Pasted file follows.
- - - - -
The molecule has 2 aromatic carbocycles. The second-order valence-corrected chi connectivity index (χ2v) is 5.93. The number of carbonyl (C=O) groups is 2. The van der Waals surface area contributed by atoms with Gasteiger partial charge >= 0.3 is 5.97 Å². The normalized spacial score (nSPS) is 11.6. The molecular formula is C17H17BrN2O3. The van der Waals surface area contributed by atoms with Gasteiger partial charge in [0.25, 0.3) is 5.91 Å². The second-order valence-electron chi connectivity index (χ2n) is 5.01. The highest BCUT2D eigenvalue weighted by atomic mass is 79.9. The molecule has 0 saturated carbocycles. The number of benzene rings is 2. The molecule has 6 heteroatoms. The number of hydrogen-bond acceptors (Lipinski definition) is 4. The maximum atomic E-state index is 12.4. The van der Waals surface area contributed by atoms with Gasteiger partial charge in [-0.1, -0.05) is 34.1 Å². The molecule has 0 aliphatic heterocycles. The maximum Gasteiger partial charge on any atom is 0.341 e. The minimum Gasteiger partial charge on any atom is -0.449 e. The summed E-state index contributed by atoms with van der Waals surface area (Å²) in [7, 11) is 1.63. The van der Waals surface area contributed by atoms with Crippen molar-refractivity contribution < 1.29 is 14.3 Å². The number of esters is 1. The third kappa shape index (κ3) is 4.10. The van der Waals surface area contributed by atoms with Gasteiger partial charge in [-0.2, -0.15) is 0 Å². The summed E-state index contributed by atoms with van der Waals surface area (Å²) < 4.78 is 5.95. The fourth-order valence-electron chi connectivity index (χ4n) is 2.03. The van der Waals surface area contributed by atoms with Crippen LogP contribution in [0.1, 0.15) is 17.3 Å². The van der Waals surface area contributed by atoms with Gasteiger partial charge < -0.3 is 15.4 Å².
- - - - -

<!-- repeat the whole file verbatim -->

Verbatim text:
The molecule has 2 aromatic carbocycles. The second-order valence-corrected chi connectivity index (χ2v) is 5.93. The number of carbonyl (C=O) groups is 2. The van der Waals surface area contributed by atoms with Gasteiger partial charge >= 0.3 is 5.97 Å². The normalized spacial score (nSPS) is 11.6. The molecular formula is C17H17BrN2O3. The van der Waals surface area contributed by atoms with Gasteiger partial charge in [0.25, 0.3) is 5.91 Å². The second-order valence-electron chi connectivity index (χ2n) is 5.01. The highest BCUT2D eigenvalue weighted by atomic mass is 79.9. The molecule has 0 saturated carbocycles. The number of benzene rings is 2. The molecule has 6 heteroatoms. The number of hydrogen-bond acceptors (Lipinski definition) is 4. The maximum atomic E-state index is 12.4. The van der Waals surface area contributed by atoms with Gasteiger partial charge in [-0.1, -0.05) is 34.1 Å². The molecule has 0 aliphatic heterocycles. The maximum Gasteiger partial charge on any atom is 0.341 e. The minimum Gasteiger partial charge on any atom is -0.449 e. The summed E-state index contributed by atoms with van der Waals surface area (Å²) in [7, 11) is 1.63. The van der Waals surface area contributed by atoms with Crippen molar-refractivity contribution < 1.29 is 14.3 Å². The number of esters is 1. The third kappa shape index (κ3) is 4.10. The van der Waals surface area contributed by atoms with Gasteiger partial charge in [-0.2, -0.15) is 0 Å². The summed E-state index contributed by atoms with van der Waals surface area (Å²) < 4.78 is 5.95. The fourth-order valence-electron chi connectivity index (χ4n) is 2.03. The van der Waals surface area contributed by atoms with Crippen LogP contribution in [0.1, 0.15) is 17.3 Å². The van der Waals surface area contributed by atoms with Gasteiger partial charge < -0.3 is 15.4 Å².